LONDON (Reuters) – Britain's Health Minister Jeremy Hunt threatened to impose new regulations on social media companies when they stop doing to protect young people using their services.
Hunt said the groups would "turn a blind eye" social media had the well-being of children – an allegation known as Facebook ( FB.O ) and others world famous about their impact and their influence stands.
Google's operations in the UK and Facebook have stated that they are committed to protecting children and working on new features to help them. There were no immediate comments from Twitter, Snapchat and other companies.
Hunt did not say what kind of regulations the government might impose, but gave companies a deadline by the end of April to develop measures against cyber bullying and control the time adolescents spend online.
"I'm concerned that your businesses seem to be satisfied with a situation where thousands of users are violating their own terms and conditions in the minimum age," Hunt said in a letter addressed to technology companies.
"I fear that you will collectively turn a blind eye when an entire generation of children is prematurely exposed to the harmful emotional side effects of social media."
Hunt said in an article in the Sunday Times that this had been the case There were a few welcome steps to improve the online protection of children, but the overall response was "extremely limited" and a voluntary approach maybe not enough.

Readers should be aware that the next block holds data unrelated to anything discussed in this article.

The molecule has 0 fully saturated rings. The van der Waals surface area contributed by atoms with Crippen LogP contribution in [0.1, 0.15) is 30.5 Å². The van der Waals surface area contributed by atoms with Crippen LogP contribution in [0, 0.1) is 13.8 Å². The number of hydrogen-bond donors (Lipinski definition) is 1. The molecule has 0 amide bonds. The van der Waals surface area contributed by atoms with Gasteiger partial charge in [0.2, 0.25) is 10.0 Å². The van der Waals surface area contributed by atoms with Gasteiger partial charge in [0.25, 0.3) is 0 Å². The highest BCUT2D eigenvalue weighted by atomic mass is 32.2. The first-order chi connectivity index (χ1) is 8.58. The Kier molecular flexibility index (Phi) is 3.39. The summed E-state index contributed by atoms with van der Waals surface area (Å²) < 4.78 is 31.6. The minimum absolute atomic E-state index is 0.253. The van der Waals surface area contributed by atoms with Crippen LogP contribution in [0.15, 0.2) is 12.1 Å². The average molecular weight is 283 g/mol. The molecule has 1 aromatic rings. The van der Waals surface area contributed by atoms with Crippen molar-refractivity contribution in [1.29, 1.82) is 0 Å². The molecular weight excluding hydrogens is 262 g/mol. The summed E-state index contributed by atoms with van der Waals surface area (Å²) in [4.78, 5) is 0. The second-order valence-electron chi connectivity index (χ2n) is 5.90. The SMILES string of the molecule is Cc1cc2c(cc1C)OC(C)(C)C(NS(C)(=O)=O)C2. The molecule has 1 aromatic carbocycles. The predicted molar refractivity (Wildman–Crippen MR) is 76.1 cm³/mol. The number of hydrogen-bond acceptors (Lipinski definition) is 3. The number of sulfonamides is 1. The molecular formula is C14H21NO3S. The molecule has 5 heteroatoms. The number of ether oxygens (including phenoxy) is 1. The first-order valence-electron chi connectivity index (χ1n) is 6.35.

"An industry with some of the brightest minds and biggest budgets could have met this challenge," he added.
Hunt's comments came in parallel with the announcement of a government review of the impact of websites such as Facebook, Twitter and Snapchat on children's mental health.
In recent years, the United Kingdom has dealt on several fronts with Internet companies on tax payments, countering the spread of counterfeit news and extremist material, and the use of personal data.
"We welcome the continuing commitment of the Minister of Health to this important issue and share his ambition to create a secure and supportive environment for young people on the Internet," said Karim Palant, Facebook's British public policy manager.
Katie O & # 39; Donovan, Public Policy Manager at Google UK, said the company has introduced features to help parents set screen time limits and introduced an online safety course for children.
"Together with all parents, we understand the challenge of helping children to use the Internet in a safe and responsible manner," she added.
Reporting by William James; Arrangement by Andrew Heavens